The Buttigieg team is also looking for unconventional and even fun ways to build relationships with voters and potential volunteers: There was a bowling event last month in Manchester with his New Hampshire state director (“Feeling in the gutter about the primary? Put a pin in your worries,” the invitation said) and there is now discussion of a poetry event.

The Sanders campaign does not take the typical route of prioritizing engagement with local party leaders.

But while other candidates ruffle feathers if they are perceived as ignoring in-state gatekeepers, many activists are now reluctant to question Mr. Sanders’s method after he delivered a stronger-than-expected showing in 2016.

“Four years ago, he didn’t seem to have much on the ground, much going on,” said Jan Bauer, the former Democratic chair of Story County, Iowa, and a longtime party activist. She is supporting Governor Steve Bullock of Montana, but has heard from several other campaigns.

“But come caucus night, everyone discovered there was a lot going on here that was underground.”

Mr. Sanders began his campaign holding big rallies that doubled as opportunities to sign up supporters, and his aides view events as a chance to recruit volunteers and sign them up for the campaign app.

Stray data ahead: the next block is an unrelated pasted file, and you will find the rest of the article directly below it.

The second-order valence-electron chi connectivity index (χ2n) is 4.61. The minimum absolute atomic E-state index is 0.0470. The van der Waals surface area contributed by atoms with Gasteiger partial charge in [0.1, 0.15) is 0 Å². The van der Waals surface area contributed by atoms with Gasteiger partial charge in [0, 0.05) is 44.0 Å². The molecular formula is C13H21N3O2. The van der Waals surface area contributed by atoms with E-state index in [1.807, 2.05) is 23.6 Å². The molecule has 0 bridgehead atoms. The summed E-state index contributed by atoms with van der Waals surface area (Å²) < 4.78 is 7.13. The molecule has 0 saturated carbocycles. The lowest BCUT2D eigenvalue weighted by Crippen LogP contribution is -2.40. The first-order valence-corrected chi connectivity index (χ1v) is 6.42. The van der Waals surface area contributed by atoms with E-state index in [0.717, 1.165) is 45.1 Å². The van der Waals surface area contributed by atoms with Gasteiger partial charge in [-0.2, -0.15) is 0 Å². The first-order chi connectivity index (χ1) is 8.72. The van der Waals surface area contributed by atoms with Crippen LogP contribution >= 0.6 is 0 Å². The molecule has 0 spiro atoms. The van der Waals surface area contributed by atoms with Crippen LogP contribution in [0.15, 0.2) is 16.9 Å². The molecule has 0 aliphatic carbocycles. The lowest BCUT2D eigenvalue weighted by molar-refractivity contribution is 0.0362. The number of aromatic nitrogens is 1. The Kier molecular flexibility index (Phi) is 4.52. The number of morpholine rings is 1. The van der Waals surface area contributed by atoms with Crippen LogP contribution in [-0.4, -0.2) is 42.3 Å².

For example, Mr. Sanders did a multi-parade swing through Iowa on the Fourth of July, with his campaign giving out stickers and seeking to engage voters along the way (not everyone was receptive; one father insisted his daughter remove her Sanders sticker).

In New Hampshire, which Mr. Sanders won by around 22 percentage points in 2016, he has a core of die-hard supporters that helps ensure an on-the-ground presence, despite slipping in the polls recently.

“Bernie obviously has the lion’s share of his activists and volunteers with him from just four years ago,” said New Hampshire’s Democratic Party Chairman, Raymond Buckley. “It makes it pretty easy to build a solid foundation from.”

His campaign did not respond to requests for information on how many employees it has in the early states, but it announced earlier this month that it had 45 staff members in New Hampshire.